a. credit Painting Expense for 2,000
b. debit Painting Expense for 2,000
c. debit Painting Expense for 3,000
d. credit Painting Expense Payable for 5,000
2. While doing the bank reconciliation, you discover in your company’s bank statement
a debit of $150 for another company’s check. To correct this error, you will:
a. add $150 to the end-of-month-bank balance
b. add $150 to the end-of-month-bank Cash balance
c. deduct $150 from the end-of-month bank balance
d. deduct $300 from the end-of-month Cash balance
3. On May 2, your firm paid $225 for office supplies but incorrectly recorded the check
in the cash disbursements journal as $252. Upon discovering the error, you should:
a. debit the ledger Cash for $27
b. debit Office Supplies Expense for $225
c. debit Office Supplies Expense for $27
d. credit Office Supplies Expense for $27
Bookkeeping experience coupled with a CPA means you’ll pay more because your records are getting the bonus of a review by a licensed professional with strict credentials.
Bookkeeping experience coupled with a bookkeeping certification also means a higher rate.
Bookkeeping with experience, but no certification means an hourly rate of approximately $5-10 above the average rate. In Canada that means approximately $35-50 an hour for a standard bookkeeping rate, the same is true in the USA.
Where recession and the economy have hit hard, you will find rate negotiation to work very well.
A long-term relationship with your bookkeeper is ideal, but don’t get so comfortable that you are handing over the keys to the vault, either. That’s just scary – No matter how much you ‘trust’ them. After all, it was the church secretary who is serving 25 years for fraud and extortion.
Advance fees – Normally asked for with new clients. This fee is based on an estimation of what the cost will be based on what is needed and the number of transactions involved. It is also normally 1/3-1/2 of the total. If you can’t pay it, don’t hire that bookkeeper.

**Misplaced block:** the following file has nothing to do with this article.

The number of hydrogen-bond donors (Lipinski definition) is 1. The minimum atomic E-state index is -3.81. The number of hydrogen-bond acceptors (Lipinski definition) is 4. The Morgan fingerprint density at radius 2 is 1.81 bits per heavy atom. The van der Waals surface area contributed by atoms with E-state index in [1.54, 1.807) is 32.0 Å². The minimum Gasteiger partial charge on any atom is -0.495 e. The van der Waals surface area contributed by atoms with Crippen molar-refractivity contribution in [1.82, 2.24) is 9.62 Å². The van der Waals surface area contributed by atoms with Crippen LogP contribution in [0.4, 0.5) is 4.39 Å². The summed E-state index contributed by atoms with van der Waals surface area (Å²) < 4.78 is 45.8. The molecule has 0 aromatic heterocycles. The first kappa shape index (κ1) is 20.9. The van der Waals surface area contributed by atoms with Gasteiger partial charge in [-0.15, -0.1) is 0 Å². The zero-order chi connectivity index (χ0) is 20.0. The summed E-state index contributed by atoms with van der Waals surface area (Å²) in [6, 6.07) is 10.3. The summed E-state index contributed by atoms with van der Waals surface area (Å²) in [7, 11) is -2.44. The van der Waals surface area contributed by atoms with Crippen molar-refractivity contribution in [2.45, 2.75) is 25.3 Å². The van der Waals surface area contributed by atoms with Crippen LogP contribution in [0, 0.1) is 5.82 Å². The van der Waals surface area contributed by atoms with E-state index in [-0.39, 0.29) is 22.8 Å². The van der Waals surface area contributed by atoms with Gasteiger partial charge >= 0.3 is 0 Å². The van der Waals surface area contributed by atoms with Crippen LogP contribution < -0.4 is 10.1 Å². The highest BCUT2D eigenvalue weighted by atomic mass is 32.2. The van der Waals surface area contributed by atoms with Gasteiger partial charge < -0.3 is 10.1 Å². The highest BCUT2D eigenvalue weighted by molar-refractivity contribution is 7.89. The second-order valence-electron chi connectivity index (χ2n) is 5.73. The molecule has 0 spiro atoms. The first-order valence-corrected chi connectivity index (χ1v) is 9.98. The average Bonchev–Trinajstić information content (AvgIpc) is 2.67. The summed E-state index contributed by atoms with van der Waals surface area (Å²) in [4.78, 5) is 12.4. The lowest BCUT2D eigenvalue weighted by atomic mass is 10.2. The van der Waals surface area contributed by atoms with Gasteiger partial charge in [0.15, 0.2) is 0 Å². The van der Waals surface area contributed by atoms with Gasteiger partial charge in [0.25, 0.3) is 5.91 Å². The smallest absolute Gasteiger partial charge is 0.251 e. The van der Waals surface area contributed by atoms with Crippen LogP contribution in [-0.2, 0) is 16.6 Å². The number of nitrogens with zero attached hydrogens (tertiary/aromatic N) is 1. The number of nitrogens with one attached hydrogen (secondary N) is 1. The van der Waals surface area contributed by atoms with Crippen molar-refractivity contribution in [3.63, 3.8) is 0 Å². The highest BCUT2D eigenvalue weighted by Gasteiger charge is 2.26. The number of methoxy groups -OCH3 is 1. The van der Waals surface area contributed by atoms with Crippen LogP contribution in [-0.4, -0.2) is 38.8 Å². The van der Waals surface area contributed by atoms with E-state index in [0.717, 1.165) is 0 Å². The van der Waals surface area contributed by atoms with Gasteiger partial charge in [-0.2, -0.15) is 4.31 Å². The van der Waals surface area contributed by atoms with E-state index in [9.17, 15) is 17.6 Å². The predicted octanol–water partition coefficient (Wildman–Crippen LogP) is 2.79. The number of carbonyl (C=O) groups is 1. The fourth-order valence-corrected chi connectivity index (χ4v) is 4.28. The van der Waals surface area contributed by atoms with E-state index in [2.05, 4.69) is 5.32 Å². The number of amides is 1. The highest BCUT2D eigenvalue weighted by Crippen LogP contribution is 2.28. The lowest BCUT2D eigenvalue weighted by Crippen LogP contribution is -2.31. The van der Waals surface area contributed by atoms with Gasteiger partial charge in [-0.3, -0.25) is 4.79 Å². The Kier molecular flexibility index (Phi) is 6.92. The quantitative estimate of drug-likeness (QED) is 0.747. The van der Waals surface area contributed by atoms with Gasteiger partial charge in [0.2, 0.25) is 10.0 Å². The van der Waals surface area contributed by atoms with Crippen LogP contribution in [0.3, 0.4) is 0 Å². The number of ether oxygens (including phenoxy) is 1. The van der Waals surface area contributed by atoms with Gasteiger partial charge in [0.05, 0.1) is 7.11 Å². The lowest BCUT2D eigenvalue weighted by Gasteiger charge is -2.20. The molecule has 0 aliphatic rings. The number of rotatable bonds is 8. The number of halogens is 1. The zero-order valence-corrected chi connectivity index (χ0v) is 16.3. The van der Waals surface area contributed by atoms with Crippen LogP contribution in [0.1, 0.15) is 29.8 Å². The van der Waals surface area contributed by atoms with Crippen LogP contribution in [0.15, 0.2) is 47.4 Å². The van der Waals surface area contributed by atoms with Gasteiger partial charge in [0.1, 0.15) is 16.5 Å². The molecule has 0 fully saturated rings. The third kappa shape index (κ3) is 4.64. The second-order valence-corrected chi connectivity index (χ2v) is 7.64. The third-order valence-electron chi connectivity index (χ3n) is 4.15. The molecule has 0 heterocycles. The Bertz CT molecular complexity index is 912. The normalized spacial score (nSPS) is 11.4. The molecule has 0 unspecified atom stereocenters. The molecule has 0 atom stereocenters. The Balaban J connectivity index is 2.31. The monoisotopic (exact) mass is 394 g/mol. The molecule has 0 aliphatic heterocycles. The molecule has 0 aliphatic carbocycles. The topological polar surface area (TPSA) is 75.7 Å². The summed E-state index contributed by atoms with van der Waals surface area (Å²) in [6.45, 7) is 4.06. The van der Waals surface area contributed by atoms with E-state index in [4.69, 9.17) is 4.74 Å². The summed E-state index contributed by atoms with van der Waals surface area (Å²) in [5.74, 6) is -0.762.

How Can I Save Money With My Bookkeeper?
– Do not fold your receipts
– Keep your receipts in date order
– Organize your receipts into categories (auto, office supplies, medical, job materials, advertising,… )
– Write on your bill or receipt: Date pd, account pd from, check number, amount you pd if the balance is different, anything else that is relevant (for instance is part of a receipt a gift and part an office expense – document that for your bookkeeper. Time is money. Their time, your money.
– Write on your invoices: Deposit date, To which account was the money deposited, Amount deposited, customer check number, and other relevant information like a customer address change. Also keep the deposit slip with the invoice – if you can.
– Pay on time and don’t make your bookkeeper use their time to phone you or send you – additional – invoices.
– Don’t miss appointments or make a bookkeeper wait for you. They have schedules and throwing off their day means they have to re-schedule others all along the way. You’ll pay more for that service. It’s called a “PIA” fee for ‘those’ clients.
– Do not lie to your bookkeeper or they will fire you.
They need to know if your trip to the Bahamas was really for vacation or business.
They need to know that your dog, Lucy, isn’t listed as one of your dependents.
They need to know that the new lingerie you bought for your wife at your local mall isn’t a, “small tool.”
They need to know EVERYTHING about your business to avoid penalties or fines they could be subjected to because of your untruths. So, tell them everything.
The money you save by following these simple rules will not only save you money, but will promote goodwill and a long relationship between you and your (most excellent) bookkeeper.